Women and ADD

Some women say that they have attention

deficit disorder (AD/HD), but others say they are AD/HD. I prefer to see

the AD/HD as just one aspect of a unique individual. Nevertheless, it is easy to

understand why one might say, “I am ADD.” For better or worse, AD/HD can

affect many areas of one’s life.

Women are more likely to internalize:

to blame themselves and to become depressed. Inattentive or impulsive girls

often feel that “something” is wrong with them. Feelings of shame and guilt

can layer themselves in to a young woman’s personality as she grows up. When a

woman is first diagnosed with AD/HD, she may feel relief and a temporary

euphoria. She now has a name for her guilty secret. But a diagnosis does not

change an ingrained personality style. After the diagnosis comes the real work.

She must gain an in-depth understanding of how the AD/HD affects her own unique

strengths and weaknesses.

The roles of wife and mother add new

dimensions of complexity to daily life of a woman with AD/HD. In our society,

women often bear more of the responsibility for maintaining the household and

raising the children. We expect the homemaker to provide organization and

structure for the rest of the family members. Office jobs often have specific

schedules and clear job descriptions. The home is much less structured. Tasks

may not have a clear beginning or end.

Some women may feel overwhelmed at the

sheer number of tasks in the home. It may be difficult to break down and

prioritize tasks. A woman with difficulty maintaining divided attention may blow

up when her children start asking for things while she is trying to fix dinner.

She may have difficulty providing the structure her children need to help

contain their own ADD. A woman prone to impulsive temper outbursts may have

difficulty disciplining her children. Occasionally this impulsivity can lead to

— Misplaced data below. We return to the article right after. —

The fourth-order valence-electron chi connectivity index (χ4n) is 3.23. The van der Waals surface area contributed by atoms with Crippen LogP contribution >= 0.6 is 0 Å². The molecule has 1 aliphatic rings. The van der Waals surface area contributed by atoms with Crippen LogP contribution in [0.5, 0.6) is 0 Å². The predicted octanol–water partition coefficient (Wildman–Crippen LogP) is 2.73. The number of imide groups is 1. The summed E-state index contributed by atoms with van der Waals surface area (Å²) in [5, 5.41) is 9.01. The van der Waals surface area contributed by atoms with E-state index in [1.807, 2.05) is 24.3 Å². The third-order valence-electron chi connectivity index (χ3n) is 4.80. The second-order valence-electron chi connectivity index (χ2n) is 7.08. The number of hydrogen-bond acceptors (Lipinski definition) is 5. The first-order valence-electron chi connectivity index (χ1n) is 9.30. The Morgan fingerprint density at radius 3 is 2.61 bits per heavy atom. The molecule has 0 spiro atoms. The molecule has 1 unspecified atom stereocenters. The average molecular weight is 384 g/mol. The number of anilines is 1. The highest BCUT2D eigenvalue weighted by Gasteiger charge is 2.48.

excessive punishment and even child abuse. If she has insight into her impulsive

tendencies, she and her family can plan to have “time out” periods when

arguments become heated.

Women may discover that AD/HD has its

positive side.  Her generosity,

spontaneity and energy may make the household a Mecca for neighborhood children.

Her high energy may enable her to keep up with a demanding job and a busy family


Sometimes, marriage between a spouse

with AD/HD and a non-AD/HD partner, may work well. The husband may provide

stability, structure and organizational skills. At the same time, the wife’s

creativity, and quest for novelty may provide color to her husband’s life and

help him explore new horizons. This complementary type of relationship works

best when each partner has insight into his or her unique strengths and

weaknesses. They learn from each other in a dynamic way, and do not allow their

roles to become too rigid. Eventually the husband may have periods of

spontaneity, and the AD/HD wife then becomes the stabilizer.

Sometimes individuals with AD/HD marry

each other. The couple may enjoy each other’s spontaneity and energy. The

woman may feel as if she has finally found someone on her own wavelength. 

However, when the couple encounters complex family demands, they may need

outside help to stabilizing their lives.

Sometimes, AD/HD can strain a marriage.

The non-ADD husband may misinterpret his wife’s disorganization and

procrastination as deliberate offences. If the wife goes on an impulsive

spending spree, it may damage family finances. The urge for novel situations can

lead some women into repeated job changes or promiscuity. The dual-AD/HD couple

may have difficulty deciding who will manage the more mundane aspects of family


Both partners should have a thorough

understanding of the psychiatric diagnoses and how the behaviors associated with

the diagnoses affect the entire family. Often women with AD/HD have other

conditions such as anxiety, depression or alcohol abuse. It is important to

address these conditions too. They may hide these difficulties just as they hid

their AD/HD for so long.

The woman’s partner may also feel

euphoric early in the treatment process when medication begins to have an

effect. Both members of the couple are lulled into the belief that the diagnosis

and the medication will be a panacea. Her husband may despair or even leave the

relationship when old patterns and behaviors re-emerge. Family or group therapy

can be an important part of treatment for women with AD/HD. It took a long time

for each family member to learn their behavior patterns and it may take time to

make lasting changes. The AD/HD may be an explanation, but no one should use it

as an excuse. Instead, understanding your strengths and weaknesses can help you

develop creative coping strategies.


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